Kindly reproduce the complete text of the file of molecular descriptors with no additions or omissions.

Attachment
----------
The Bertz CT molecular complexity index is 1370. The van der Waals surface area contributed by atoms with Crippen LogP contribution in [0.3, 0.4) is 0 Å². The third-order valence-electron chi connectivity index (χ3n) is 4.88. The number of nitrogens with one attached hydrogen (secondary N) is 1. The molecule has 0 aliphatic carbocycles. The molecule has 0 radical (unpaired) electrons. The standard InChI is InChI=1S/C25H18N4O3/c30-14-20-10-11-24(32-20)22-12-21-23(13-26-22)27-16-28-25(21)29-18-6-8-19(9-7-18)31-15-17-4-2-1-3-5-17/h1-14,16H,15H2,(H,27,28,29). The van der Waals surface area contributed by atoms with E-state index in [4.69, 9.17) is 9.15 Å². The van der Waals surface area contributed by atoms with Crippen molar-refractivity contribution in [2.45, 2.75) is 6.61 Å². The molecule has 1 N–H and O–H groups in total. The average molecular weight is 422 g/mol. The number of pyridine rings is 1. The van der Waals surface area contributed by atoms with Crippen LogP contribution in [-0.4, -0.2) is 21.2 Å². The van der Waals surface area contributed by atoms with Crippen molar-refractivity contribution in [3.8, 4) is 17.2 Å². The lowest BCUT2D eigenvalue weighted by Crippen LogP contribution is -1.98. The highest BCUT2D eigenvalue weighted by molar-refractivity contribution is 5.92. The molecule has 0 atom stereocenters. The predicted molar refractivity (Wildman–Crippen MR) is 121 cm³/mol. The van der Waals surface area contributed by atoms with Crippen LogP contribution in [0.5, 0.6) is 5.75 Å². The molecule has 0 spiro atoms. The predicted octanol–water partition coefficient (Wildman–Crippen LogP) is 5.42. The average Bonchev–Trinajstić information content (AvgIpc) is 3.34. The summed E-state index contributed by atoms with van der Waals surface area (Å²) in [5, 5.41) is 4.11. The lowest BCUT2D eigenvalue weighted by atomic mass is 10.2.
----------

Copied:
The Bertz CT molecular complexity index is 1370. The van der Waals surface area contributed by atoms with Crippen LogP contribution in [0.3, 0.4) is 0 Å². The third-order valence-electron chi connectivity index (χ3n) is 4.88. The number of nitrogens with one attached hydrogen (secondary N) is 1. The molecule has 0 aliphatic carbocycles. The molecule has 0 radical (unpaired) electrons. The standard InChI is InChI=1S/C25H18N4O3/c30-14-20-10-11-24(32-20)22-12-21-23(13-26-22)27-16-28-25(21)29-18-6-8-19(9-7-18)31-15-17-4-2-1-3-5-17/h1-14,16H,15H2,(H,27,28,29). The van der Waals surface area contributed by atoms with E-state index in [4.69, 9.17) is 9.15 Å². The van der Waals surface area contributed by atoms with Crippen molar-refractivity contribution in [2.45, 2.75) is 6.61 Å². The molecule has 1 N–H and O–H groups in total. The average molecular weight is 422 g/mol. The number of pyridine rings is 1. The van der Waals surface area contributed by atoms with Crippen LogP contribution in [-0.4, -0.2) is 21.2 Å². The van der Waals surface area contributed by atoms with Crippen molar-refractivity contribution in [3.8, 4) is 17.2 Å². The lowest BCUT2D eigenvalue weighted by Crippen LogP contribution is -1.98. The highest BCUT2D eigenvalue weighted by molar-refractivity contribution is 5.92. The molecule has 0 atom stereocenters. The predicted molar refractivity (Wildman–Crippen MR) is 121 cm³/mol. The van der Waals surface area contributed by atoms with Crippen LogP contribution in [0.5, 0.6) is 5.75 Å². The molecule has 0 spiro atoms. The predicted octanol–water partition coefficient (Wildman–Crippen LogP) is 5.42. The average Bonchev–Trinajstić information content (AvgIpc) is 3.34. The summed E-state index contributed by atoms with van der Waals surface area (Å²) in [5, 5.41) is 4.11. The lowest BCUT2D eigenvalue weighted by atomic mass is 10.2.